Friday, July 13, 2018

Advice for the small residential landlord

When I first became a landlord over 20 years ago,  I was not focused on maximizing profits.  I had other business interests, and I saw real estate as a reasonably safe and stable investment.  While renting the units did not give a large return on investment, selling them a couple years before the real estate peak in 2001 made for some healthy capital gains.  When I decided to go back to being a landlord a few years ago, I did it with no expectation of getting lucky again and riding a wave of appreciating real estate values.

What I mean by a "small" landlord is no more than 10 houses for rent.  That limit comes from the maximum number of residential mortgages banks will give a landlord.  BMO and Scotia have a limit of 10, while the limit at RBC is only 6.  Once you go over that limit, you'll only be able to get commercial mortgages, which will have a much higher interest rate than a residential mortgage.

My first piece of advice is something that applies to most business endeavors, not just property rentals.  I find many people in business are too focused on growing revenue instead of reducing costs.  I find it is easier to find a way to save $20 a month than it is to get $20 more in rent for a property.  For example, saving 0.2% on a $120,000 mortgage is $20 per month.  Rental mortgages are complicated, so the trouble of shopping around for the best rate may not seem worth it for a $20 monthly savings.  However, once you find a lender that can give you the best rate on one of your mortgages, they'll often be able to give you the best rate on your other mortgages as well.

When you are mortgage shopping, I recommend dealing with branch staff rather than brokers or bank mortgage specialists.  The reason is that the job of brokers and mortgage specialists is to bring in new clients.  Once you want to renew or make changes to your mortgage, you'll have to work with branch staff that will first have to get up to speed on your file.  My wife and I recently saved over $1000 through working with a financial services manager at BMO.  He noticed that we had a 5-year variable rate mortgage at prime - 0.5% with 4 years left.  BMO was offering a special rate of prime - 1%, and our BMO rep had calculated that with the lower rate we would save more than the 3-month interest penalty by renewing early.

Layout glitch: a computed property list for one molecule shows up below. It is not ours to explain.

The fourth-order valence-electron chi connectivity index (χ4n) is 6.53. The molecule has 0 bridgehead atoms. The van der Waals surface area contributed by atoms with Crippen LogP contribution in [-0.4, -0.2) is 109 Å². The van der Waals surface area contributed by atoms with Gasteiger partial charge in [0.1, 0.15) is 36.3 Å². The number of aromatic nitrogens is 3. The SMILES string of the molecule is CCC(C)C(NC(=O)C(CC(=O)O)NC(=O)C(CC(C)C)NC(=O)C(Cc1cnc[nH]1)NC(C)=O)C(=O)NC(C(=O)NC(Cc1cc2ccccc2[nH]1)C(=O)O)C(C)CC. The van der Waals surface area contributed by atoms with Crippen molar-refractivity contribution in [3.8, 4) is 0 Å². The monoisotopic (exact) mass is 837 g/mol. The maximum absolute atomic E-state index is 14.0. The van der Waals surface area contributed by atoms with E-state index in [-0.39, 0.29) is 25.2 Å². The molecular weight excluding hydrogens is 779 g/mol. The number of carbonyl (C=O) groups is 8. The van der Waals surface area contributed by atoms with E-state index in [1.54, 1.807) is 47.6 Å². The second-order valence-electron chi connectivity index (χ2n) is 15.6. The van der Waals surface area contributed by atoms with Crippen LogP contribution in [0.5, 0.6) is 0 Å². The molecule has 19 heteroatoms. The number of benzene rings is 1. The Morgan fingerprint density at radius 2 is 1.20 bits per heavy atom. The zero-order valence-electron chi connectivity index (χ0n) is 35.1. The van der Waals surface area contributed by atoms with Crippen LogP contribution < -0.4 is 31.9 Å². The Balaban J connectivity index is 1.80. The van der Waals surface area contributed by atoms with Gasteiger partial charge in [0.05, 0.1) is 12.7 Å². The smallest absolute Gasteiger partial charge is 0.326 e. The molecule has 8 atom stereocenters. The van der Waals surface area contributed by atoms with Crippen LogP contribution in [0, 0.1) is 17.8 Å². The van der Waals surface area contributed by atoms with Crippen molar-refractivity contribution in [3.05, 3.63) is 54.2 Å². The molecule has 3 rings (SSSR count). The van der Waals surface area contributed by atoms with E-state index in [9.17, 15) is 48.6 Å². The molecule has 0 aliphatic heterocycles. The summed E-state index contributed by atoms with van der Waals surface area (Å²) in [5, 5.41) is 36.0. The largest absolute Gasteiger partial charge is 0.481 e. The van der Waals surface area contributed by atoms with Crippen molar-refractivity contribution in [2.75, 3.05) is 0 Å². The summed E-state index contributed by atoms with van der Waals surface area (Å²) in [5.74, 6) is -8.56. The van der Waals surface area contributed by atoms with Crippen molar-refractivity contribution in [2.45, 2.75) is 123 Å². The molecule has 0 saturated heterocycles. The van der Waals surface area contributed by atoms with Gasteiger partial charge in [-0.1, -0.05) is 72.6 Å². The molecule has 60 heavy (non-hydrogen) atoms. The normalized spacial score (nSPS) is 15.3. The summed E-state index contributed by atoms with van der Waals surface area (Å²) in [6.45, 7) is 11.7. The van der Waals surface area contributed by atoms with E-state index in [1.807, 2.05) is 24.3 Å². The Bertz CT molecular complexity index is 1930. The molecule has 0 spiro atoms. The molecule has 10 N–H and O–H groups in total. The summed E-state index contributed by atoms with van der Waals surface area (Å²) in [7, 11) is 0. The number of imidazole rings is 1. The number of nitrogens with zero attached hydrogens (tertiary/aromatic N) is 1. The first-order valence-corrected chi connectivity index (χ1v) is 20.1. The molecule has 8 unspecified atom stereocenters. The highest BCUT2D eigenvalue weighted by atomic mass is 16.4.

Another expense that can vary greatly for landlords insurance.  Until recently our rental properties were insured by Pembridge under a residential policy along with our home and vehicles.  Most insurers have a limit of 4 or 5 rental properties before you have to go with a commercial policy.  At first it looked like we would have to pay a bit more for commercial insurance, but after a lot of shopping around we were able to find a commercial policy for less than what we were paying Pembridge.  With Pembridge, the cost of the insurance with a $5,000 deductible was around 0.3% of the building replacement value, so insurance on a $200,000 property was about $600/yr.  Our commercial Actual Cash Value policy is only 0.21% of the insured value, with an additional separate charge for commercial general liability.  Overall, it's about 10% cheaper than what we were paying under a residential policy.